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Remotely Controlled Samplers Roam the Bottom of the Columbia River

The Columbia River presents experimental oceanographers with severe sampling challenges. Ebb currents, which are regularly in excess of 3 m/s, cause standard shipboard rosette CTD samplers to be swept downstream of an anchored ship. Surface moorings are moved considerably by the currents or even carried to sea when entangled in debris (entire trees with roots go down river during freshet).  Only by using smaller, pared-down, profiling packages with considerable weight can measurements be taken near the river bed. Notwithstanding these challenges, the Center for Coastal Margin Observation & Prediction (CMOP) has learned over the last 7 years how to supplement shipboard sampling with measurements made using underwater robots.

Dr. Craig McNeil and his team at the Applied Physics Laboratory at the University of Washington use two Autonomous Underwater Vehicles (AUVs; Kongsberg Maritime REMUS 100) to gain the maneuverability and access other sampling approaches lack.  The vehicles navigate underwater acoustically, distance-ranging on transponders submerged in weaker current areas near the edges of the channel at precise known locations. They have spent considerable time learning (with rigging tips from the local crab pot fishermen!) how to keep these acoustic transponders from moving yet still be recoverable by small boat at the end of the experiment.

To help plan AUV missions and minimize the chances of mission aborts and vehicle loss while maximizing the collection of valuable data, before each mission we simulate the AUV’s expected track line in CMOP’s SELFE numerical forecast model flow fields. Simulating the mission allows us to identify optimal routes and avoid the strongest currents, or work with them (going with the flow). The model also helps target our observations on the particular transient features (salt wedge, ETM, etc.) being studied by identifying when and where the features are likely to be.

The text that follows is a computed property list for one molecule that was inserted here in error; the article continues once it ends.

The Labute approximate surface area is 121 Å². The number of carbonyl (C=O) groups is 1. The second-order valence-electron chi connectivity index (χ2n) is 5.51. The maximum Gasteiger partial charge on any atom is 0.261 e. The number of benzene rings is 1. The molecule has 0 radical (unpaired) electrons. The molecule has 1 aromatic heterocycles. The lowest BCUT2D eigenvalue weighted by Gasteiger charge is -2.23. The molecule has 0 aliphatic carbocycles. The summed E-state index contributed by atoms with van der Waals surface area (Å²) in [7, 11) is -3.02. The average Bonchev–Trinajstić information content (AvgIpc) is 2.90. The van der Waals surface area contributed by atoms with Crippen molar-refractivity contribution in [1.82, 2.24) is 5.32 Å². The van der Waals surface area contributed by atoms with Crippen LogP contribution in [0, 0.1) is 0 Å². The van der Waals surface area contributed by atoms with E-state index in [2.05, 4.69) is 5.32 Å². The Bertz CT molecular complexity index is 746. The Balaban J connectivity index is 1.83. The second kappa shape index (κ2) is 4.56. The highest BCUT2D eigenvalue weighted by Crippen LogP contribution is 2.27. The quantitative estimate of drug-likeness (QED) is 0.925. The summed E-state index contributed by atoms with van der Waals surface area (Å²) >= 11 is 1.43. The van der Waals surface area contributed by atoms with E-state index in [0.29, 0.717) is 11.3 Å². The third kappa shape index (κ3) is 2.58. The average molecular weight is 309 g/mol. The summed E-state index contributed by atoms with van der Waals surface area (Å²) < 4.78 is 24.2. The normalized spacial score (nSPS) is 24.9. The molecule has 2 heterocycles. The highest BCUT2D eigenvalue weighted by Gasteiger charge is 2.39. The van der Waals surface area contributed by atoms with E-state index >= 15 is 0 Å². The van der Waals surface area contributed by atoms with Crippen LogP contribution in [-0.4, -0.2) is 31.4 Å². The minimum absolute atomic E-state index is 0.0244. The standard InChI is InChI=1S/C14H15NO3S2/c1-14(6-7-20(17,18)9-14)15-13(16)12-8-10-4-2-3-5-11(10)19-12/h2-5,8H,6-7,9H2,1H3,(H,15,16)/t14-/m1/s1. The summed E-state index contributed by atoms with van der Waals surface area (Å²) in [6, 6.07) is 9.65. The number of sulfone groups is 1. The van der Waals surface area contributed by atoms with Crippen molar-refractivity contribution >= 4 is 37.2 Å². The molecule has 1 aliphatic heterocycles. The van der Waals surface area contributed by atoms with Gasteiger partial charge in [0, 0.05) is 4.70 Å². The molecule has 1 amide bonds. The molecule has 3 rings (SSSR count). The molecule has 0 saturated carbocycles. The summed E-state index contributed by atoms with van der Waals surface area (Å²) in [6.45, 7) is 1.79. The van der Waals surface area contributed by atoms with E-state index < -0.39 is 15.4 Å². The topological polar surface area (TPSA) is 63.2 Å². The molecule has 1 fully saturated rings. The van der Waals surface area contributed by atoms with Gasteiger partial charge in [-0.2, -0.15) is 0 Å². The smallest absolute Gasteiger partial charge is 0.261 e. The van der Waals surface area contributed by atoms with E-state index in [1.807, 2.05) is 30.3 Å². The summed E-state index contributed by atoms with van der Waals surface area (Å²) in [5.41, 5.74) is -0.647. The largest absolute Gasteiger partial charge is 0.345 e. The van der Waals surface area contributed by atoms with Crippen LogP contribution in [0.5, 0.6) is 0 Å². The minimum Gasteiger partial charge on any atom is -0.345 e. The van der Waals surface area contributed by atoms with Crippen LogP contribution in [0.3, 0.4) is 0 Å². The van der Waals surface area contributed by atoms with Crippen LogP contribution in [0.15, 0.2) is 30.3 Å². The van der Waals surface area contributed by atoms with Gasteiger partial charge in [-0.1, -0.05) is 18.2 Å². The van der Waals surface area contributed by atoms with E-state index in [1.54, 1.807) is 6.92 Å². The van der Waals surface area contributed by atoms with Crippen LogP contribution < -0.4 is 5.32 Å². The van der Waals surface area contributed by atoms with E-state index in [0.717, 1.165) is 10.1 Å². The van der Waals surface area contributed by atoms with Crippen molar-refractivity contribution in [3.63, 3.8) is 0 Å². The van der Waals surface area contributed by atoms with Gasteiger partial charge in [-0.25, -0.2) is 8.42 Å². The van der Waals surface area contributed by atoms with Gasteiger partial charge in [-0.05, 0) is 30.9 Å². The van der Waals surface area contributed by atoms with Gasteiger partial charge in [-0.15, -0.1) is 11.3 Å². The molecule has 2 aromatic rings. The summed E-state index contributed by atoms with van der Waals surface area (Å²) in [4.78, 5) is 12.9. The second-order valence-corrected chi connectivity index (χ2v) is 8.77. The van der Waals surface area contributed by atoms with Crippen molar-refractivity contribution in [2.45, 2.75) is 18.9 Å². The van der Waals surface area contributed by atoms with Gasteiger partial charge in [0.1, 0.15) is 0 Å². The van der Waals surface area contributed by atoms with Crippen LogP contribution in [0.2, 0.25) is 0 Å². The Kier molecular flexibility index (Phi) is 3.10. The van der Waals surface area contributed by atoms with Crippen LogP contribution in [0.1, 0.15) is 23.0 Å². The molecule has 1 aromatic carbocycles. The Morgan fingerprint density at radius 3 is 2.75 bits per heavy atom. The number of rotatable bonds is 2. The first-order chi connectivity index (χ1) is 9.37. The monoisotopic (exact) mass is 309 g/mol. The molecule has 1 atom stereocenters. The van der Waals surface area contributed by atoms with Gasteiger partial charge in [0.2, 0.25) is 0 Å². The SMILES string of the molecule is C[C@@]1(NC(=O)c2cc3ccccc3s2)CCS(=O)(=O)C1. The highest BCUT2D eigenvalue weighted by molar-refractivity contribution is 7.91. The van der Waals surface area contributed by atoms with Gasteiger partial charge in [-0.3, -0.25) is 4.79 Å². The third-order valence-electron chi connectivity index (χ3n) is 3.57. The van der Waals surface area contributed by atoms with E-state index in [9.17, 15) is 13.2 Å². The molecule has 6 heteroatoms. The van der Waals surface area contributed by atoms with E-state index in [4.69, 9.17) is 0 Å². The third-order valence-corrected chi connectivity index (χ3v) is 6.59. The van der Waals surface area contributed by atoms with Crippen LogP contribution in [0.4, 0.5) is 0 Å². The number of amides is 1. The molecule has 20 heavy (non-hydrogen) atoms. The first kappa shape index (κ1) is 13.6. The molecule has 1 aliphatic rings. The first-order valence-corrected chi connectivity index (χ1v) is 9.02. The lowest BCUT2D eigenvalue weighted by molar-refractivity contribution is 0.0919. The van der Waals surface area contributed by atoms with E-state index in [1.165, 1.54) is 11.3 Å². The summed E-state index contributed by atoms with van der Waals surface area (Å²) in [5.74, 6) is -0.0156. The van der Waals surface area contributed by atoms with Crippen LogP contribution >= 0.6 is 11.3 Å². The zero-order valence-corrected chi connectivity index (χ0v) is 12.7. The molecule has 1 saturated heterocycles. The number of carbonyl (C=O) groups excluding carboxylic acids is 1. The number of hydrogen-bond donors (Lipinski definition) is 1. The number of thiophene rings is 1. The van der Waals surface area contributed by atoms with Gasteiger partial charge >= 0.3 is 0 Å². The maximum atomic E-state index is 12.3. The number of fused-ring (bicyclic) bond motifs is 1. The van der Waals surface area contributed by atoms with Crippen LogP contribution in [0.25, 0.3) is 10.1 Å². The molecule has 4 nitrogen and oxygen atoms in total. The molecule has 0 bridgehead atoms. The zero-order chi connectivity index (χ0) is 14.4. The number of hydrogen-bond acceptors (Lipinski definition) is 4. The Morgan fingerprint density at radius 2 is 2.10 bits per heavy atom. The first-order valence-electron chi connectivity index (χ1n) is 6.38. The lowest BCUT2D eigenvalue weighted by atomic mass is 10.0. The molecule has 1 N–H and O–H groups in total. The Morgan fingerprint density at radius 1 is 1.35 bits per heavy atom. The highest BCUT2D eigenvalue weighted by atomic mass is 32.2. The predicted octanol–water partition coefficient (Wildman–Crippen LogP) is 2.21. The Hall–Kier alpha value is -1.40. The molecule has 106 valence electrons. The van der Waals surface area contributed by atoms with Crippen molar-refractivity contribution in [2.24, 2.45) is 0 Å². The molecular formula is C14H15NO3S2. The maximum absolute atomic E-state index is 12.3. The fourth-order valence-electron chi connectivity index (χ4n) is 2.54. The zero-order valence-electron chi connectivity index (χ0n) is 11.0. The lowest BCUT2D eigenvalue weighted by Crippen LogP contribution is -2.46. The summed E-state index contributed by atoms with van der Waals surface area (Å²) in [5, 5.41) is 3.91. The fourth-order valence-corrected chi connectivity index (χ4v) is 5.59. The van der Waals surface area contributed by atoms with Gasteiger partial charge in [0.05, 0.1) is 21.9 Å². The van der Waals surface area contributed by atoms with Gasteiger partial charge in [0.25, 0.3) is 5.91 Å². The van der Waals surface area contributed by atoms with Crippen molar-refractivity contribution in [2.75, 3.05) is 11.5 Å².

Each AUV carries the following sensors: upward and downward looking 1.2 MHz ADCPs (Teledyne RD Instruments), mounted forward on the vehicle; a SBE-49 CTD (Sea-Bird Electronics, Inc.) sampling 16 times per second; a fast-response model 4330 oxygen sensing optode (Aanderaa Inc.), mounted on the forward starboard side. An additional customized sensor package, available for use on either vehicle, contain two WET Labs ECO puck triplets for optical backscatter at 700 nm or 880 nm, and measurement of chlorophyll, phycoerythrin, phycocyanin, and CDOM fluorescence.

To date we have successfully conducted over 50 missions in the Columbia River to study red phytoplankton blooms, suspended sediments, and mixing of fresh and saltwater at the river’s mouth. We have plans to continue using AUVs in the Columbia River estuary to study turbulence and mixing, phytoplankton blooms, and underwater ambient sound generation mechanisms. A legacy of CMOP will be a trained and competent AUV team who are able to apply the experience and knowledge gained while operating the vehicles in the Columbia River to other post-2016 scientific endeavors in the Pacific Northwest and elsewhere.

Written by Craig McNeil